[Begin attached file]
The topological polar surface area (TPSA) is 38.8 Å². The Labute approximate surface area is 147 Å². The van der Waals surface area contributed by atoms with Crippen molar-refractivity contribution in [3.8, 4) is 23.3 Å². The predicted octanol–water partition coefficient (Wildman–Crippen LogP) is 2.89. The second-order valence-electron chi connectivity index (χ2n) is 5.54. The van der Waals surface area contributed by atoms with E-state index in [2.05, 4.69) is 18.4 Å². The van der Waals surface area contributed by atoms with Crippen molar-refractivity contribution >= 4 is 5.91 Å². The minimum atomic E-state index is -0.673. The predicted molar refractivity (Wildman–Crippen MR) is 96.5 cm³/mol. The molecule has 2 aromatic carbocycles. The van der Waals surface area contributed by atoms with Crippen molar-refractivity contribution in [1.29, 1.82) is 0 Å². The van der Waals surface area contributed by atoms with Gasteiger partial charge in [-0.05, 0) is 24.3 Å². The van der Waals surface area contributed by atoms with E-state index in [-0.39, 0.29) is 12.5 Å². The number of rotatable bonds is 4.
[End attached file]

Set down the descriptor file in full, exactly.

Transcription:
The topological polar surface area (TPSA) is 38.8 Å². The Labute approximate surface area is 147 Å². The van der Waals surface area contributed by atoms with Crippen molar-refractivity contribution in [3.8, 4) is 23.3 Å². The predicted octanol–water partition coefficient (Wildman–Crippen LogP) is 2.89. The second-order valence-electron chi connectivity index (χ2n) is 5.54. The van der Waals surface area contributed by atoms with E-state index in [2.05, 4.69) is 18.4 Å². The van der Waals surface area contributed by atoms with Crippen molar-refractivity contribution >= 4 is 5.91 Å². The minimum atomic E-state index is -0.673. The predicted molar refractivity (Wildman–Crippen MR) is 96.5 cm³/mol. The molecule has 2 aromatic carbocycles. The van der Waals surface area contributed by atoms with Crippen molar-refractivity contribution in [1.29, 1.82) is 0 Å². The van der Waals surface area contributed by atoms with Gasteiger partial charge in [-0.05, 0) is 24.3 Å². The van der Waals surface area contributed by atoms with E-state index in [-0.39, 0.29) is 12.5 Å². The number of rotatable bonds is 4.